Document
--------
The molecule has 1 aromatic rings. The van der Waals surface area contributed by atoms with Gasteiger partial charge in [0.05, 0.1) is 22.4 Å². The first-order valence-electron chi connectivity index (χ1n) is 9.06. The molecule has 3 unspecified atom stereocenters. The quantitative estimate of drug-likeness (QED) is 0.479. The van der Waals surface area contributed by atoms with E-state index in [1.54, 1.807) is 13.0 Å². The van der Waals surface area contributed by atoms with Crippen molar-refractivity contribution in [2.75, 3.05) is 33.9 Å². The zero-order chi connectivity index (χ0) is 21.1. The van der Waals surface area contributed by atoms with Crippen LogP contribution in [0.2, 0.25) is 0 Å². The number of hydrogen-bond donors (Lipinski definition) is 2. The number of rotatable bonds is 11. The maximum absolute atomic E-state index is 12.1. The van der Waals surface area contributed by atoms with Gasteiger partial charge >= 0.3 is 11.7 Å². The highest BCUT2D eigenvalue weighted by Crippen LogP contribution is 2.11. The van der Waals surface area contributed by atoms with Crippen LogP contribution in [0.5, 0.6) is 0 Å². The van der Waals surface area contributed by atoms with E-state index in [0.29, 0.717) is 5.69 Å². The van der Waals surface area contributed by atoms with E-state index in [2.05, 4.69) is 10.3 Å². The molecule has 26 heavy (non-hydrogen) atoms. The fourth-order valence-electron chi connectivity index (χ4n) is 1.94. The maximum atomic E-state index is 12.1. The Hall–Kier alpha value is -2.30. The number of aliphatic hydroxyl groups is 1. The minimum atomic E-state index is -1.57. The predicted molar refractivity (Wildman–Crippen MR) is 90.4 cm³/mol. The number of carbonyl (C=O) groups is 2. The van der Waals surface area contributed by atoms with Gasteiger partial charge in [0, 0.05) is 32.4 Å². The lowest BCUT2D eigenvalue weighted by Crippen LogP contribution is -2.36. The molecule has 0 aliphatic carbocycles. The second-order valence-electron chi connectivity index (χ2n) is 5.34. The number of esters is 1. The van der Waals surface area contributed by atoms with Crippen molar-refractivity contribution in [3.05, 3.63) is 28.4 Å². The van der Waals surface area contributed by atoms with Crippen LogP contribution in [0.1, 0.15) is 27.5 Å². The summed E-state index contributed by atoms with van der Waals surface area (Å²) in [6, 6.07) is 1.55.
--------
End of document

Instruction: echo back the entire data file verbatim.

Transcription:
The molecule has 1 aromatic rings. The van der Waals surface area contributed by atoms with Gasteiger partial charge in [0.05, 0.1) is 22.4 Å². The first-order valence-electron chi connectivity index (χ1n) is 9.06. The molecule has 3 unspecified atom stereocenters. The quantitative estimate of drug-likeness (QED) is 0.479. The van der Waals surface area contributed by atoms with E-state index in [1.54, 1.807) is 13.0 Å². The van der Waals surface area contributed by atoms with Crippen molar-refractivity contribution in [2.75, 3.05) is 33.9 Å². The zero-order chi connectivity index (χ0) is 21.1. The van der Waals surface area contributed by atoms with Crippen LogP contribution in [0.2, 0.25) is 0 Å². The number of hydrogen-bond donors (Lipinski definition) is 2. The number of rotatable bonds is 11. The maximum absolute atomic E-state index is 12.1. The van der Waals surface area contributed by atoms with Gasteiger partial charge >= 0.3 is 11.7 Å². The highest BCUT2D eigenvalue weighted by Crippen LogP contribution is 2.11. The van der Waals surface area contributed by atoms with Crippen LogP contribution in [0.5, 0.6) is 0 Å². The van der Waals surface area contributed by atoms with E-state index in [0.29, 0.717) is 5.69 Å². The van der Waals surface area contributed by atoms with E-state index in [2.05, 4.69) is 10.3 Å². The molecule has 26 heavy (non-hydrogen) atoms. The fourth-order valence-electron chi connectivity index (χ4n) is 1.94. The maximum atomic E-state index is 12.1. The Hall–Kier alpha value is -2.30. The number of aliphatic hydroxyl groups is 1. The minimum atomic E-state index is -1.57. The predicted molar refractivity (Wildman–Crippen MR) is 90.4 cm³/mol. The number of carbonyl (C=O) groups is 2. The van der Waals surface area contributed by atoms with Gasteiger partial charge in [0, 0.05) is 32.4 Å². The lowest BCUT2D eigenvalue weighted by Crippen LogP contribution is -2.36. The molecule has 0 aliphatic carbocycles. The second-order valence-electron chi connectivity index (χ2n) is 5.34. The number of esters is 1. The van der Waals surface area contributed by atoms with Crippen molar-refractivity contribution in [3.05, 3.63) is 28.4 Å². The van der Waals surface area contributed by atoms with Crippen LogP contribution in [0.1, 0.15) is 27.5 Å². The summed E-state index contributed by atoms with van der Waals surface area (Å²) in [6, 6.07) is 1.55.